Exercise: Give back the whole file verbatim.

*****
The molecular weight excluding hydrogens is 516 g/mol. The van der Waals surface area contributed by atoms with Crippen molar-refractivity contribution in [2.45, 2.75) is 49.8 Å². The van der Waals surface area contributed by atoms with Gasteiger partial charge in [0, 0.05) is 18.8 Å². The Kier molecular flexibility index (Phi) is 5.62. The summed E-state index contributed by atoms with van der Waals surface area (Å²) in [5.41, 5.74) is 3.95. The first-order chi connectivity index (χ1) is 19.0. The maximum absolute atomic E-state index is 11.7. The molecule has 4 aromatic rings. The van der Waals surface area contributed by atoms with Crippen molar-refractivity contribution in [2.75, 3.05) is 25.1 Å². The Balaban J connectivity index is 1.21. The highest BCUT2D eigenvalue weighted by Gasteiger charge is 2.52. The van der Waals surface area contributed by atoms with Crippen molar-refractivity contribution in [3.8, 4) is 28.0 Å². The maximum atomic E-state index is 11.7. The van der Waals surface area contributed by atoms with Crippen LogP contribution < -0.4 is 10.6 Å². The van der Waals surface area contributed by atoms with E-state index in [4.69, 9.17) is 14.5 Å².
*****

The molecular weight excluding hydrogens is 516 g/mol. The van der Waals surface area contributed by atoms with Crippen molar-refractivity contribution in [2.45, 2.75) is 49.8 Å². The van der Waals surface area contributed by atoms with Gasteiger partial charge in [0, 0.05) is 18.8 Å². The Kier molecular flexibility index (Phi) is 5.62. The summed E-state index contributed by atoms with van der Waals surface area (Å²) in [5.41, 5.74) is 3.95. The first-order chi connectivity index (χ1) is 19.0. The maximum absolute atomic E-state index is 11.7. The molecule has 4 aromatic rings. The van der Waals surface area contributed by atoms with Crippen molar-refractivity contribution in [2.75, 3.05) is 25.1 Å². The Balaban J connectivity index is 1.21. The highest BCUT2D eigenvalue weighted by Gasteiger charge is 2.52. The van der Waals surface area contributed by atoms with Crippen molar-refractivity contribution in [3.8, 4) is 28.0 Å². The maximum atomic E-state index is 11.7. The van der Waals surface area contributed by atoms with Crippen LogP contribution < -0.4 is 10.6 Å². The van der Waals surface area contributed by atoms with E-state index in [4.69, 9.17) is 14.5 Å².